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Inside 'big coal country' as coal-fired energy demand returns

Montana often is known as "big sky country." But ask any local, and they'll tell you the phrase "big coal country" is just as fitting.

Along with Wyoming, Montana is home to the Powder River Basin—a region that boasts some of the biggest coal mines in the world. The two states account for 40 percent of all the coal produced in the U.S.

So if you thought coal was a fading fuel—upstaged by natural gas and solar panels to power homes and businesses—guess again.

Reports of coal's demise are greatly exaggerated

The frigid winter that froze much of the country also caused a surge in electricity demand. Natural gas prices soared to their highest level in years. So U.S. power plants trying to balance higher energy demand with rising fuel costs fired up more coal burners to keep consumer energy costs at bay.

Coal's recent growth naturally has created a ripple effect in the economy. Coal has boosted businesses throughout the supply chain including L&H Industrial, a Gillette, Wyo.-based maker of mining equipment. "Approximately 30 percent of our business is derived from coal mining," L&H Industrial's Joel Christophersen told CNBC recently. "That's a major contributor to the economy of our state."

Beyond growth prospects, energy providers like coal for its stability. Fuel naturally is the biggest cost for any power plant. And because coal supplies are less volatile than natural gas stockpiles, coal prices don't fluctuate as much. That's why coal still is the country's single biggest fuel source—accounting for nearly 40 percent of all the electricity generated in the U.S., according to government data. That's more than natural gas, solar and wind sources—combined.

There are environmental concerns associated with coal. The Environmental Protection Agency in September proposed steep reductions in carbon emissions for new power plants. While the rules still are in the comment stage, they have already effectively halted plans for any new plants.

That has U.S. coal companies looking overseas—particularly in Asia—for demand. But port capacity in the Pacific Northwest is limited, and proposals for a new port as well as added rail traffic to transport coal, are controversial.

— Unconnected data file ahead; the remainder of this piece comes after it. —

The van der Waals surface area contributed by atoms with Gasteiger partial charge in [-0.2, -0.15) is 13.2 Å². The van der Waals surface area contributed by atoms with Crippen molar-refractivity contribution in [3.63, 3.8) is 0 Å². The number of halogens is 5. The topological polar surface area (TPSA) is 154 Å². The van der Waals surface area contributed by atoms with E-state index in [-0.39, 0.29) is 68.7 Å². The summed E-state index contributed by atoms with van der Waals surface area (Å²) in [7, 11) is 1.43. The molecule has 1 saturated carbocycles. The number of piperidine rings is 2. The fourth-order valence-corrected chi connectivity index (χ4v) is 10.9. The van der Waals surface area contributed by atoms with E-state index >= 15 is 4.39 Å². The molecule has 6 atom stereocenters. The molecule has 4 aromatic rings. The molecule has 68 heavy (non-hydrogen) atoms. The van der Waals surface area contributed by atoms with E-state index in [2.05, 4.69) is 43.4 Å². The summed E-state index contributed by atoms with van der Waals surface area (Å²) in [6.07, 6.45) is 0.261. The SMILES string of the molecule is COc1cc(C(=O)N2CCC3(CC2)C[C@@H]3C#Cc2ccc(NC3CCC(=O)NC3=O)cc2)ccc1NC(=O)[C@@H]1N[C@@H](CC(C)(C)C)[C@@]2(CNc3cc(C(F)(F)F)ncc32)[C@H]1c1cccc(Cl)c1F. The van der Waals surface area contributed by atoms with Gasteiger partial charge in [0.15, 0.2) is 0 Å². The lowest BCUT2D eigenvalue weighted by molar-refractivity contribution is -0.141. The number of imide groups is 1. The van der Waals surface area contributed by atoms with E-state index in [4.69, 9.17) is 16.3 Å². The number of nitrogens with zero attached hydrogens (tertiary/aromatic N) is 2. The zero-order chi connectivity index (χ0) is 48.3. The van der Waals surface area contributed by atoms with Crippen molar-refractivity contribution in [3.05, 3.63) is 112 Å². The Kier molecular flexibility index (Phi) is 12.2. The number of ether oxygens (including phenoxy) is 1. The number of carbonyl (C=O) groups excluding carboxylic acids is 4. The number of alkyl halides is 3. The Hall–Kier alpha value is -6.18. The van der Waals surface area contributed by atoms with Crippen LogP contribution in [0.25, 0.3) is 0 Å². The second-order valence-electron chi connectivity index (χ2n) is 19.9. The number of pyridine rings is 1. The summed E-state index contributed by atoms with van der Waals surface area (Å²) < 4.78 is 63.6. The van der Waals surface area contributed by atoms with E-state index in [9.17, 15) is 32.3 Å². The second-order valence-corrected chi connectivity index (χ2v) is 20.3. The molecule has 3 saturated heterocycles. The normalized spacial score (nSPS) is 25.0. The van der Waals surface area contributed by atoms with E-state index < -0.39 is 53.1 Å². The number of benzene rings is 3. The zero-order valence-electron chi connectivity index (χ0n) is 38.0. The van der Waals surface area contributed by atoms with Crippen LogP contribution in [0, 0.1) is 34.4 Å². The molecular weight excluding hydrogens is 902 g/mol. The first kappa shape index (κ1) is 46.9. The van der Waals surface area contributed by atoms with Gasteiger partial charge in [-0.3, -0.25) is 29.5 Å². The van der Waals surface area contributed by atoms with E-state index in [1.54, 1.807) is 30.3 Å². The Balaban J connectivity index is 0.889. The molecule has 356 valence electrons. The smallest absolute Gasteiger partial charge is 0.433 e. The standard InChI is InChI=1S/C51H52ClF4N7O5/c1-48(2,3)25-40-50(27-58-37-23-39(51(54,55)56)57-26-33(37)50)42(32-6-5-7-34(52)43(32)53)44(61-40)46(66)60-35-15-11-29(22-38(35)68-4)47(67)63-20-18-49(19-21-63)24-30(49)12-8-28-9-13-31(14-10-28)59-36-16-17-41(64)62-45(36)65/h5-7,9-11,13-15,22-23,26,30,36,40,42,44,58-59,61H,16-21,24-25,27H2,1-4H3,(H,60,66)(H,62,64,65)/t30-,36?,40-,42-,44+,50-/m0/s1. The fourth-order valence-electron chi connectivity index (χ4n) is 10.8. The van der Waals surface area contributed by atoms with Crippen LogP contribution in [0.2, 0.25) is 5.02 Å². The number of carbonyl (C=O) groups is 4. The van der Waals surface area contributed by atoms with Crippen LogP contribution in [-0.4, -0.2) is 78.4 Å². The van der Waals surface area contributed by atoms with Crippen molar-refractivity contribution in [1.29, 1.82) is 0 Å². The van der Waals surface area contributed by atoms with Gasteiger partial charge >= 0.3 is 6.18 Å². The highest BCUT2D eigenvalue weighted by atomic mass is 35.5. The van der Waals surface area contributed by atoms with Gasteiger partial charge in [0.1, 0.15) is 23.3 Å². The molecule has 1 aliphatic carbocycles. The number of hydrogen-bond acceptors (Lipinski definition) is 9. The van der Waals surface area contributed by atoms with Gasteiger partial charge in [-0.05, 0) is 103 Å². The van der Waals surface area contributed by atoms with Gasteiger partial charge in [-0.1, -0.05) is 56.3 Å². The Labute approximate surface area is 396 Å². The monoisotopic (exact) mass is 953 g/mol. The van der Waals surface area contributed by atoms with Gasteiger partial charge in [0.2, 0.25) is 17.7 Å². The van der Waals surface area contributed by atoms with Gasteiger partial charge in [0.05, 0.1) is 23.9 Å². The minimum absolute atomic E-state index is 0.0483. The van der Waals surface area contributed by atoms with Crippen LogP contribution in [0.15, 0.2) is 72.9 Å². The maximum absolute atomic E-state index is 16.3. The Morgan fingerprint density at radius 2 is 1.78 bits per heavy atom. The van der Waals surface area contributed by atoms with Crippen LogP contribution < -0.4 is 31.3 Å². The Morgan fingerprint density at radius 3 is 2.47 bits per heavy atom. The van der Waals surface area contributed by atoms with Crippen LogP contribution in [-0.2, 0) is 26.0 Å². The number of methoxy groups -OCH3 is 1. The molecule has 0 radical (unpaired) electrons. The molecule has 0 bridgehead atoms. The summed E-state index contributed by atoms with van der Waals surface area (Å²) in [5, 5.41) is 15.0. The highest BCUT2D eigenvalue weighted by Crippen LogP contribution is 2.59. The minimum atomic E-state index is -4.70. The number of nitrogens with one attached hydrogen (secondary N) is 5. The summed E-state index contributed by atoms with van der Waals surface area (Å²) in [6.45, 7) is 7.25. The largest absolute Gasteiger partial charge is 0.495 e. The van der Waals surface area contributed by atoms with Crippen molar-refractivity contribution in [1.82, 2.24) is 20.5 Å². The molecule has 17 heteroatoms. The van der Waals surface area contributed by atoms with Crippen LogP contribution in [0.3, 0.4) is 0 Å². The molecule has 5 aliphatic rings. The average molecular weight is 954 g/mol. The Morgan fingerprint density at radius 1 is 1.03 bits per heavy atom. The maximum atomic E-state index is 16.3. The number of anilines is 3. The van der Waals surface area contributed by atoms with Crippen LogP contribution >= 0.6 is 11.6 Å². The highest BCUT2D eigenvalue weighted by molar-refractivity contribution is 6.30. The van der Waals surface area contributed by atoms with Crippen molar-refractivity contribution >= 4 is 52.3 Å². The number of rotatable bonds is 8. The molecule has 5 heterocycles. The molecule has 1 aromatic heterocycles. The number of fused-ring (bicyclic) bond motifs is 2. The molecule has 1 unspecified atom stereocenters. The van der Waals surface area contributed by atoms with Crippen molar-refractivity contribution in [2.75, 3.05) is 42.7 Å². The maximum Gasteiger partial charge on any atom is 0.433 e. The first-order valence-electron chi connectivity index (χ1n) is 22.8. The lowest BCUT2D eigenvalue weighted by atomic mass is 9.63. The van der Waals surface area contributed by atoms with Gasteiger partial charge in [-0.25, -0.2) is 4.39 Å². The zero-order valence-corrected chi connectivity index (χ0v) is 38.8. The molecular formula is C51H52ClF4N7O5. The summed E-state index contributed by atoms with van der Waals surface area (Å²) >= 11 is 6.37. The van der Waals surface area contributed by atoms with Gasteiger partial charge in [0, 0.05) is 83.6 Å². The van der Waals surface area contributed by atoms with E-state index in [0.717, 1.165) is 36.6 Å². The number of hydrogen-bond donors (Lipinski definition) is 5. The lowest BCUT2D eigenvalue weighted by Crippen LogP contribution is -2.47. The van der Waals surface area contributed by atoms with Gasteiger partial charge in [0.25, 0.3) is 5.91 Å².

For now, coal isn't going away any time soon. So the next time you flick on a light switch or crank up that AC, consider the commodity used to generate that power. There's a good chance the fuel source was mined from the bustling Power River Basin, aka "big coal country."

—By CNBC's Brad Quick.

 

L&H Industrial Named a Finalist for 2014 BBB Torch Awards for Business Ethics

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L&H Industrial was named a finalist for the 16th annual Better Business Bureau Torch Awards for Business Ethics. Nine businesses from Northern Colorado and Wyoming that have demonstrated exemplary marketplace ethics were named finalists. The awards ceremony is set for April 30 at the Lincoln Center in Fort Collins, CO.

“We were honored to be finalists for the BBB Business Ethics Award,“ said Mike Wandler, President, L&H Industrial, “This is an area of our business that we believe to be critical and have worked diligently on for many years. Our company’s core values are honesty, integrity, loyalty, and respect, safety, productivity, innovation and accountability. We focus on going the extra mile and giving customers more then they expect. These values are how we conduct ourselves professionally and personally and, I believe, are one big reason L&H is a great company to work for and do business with.”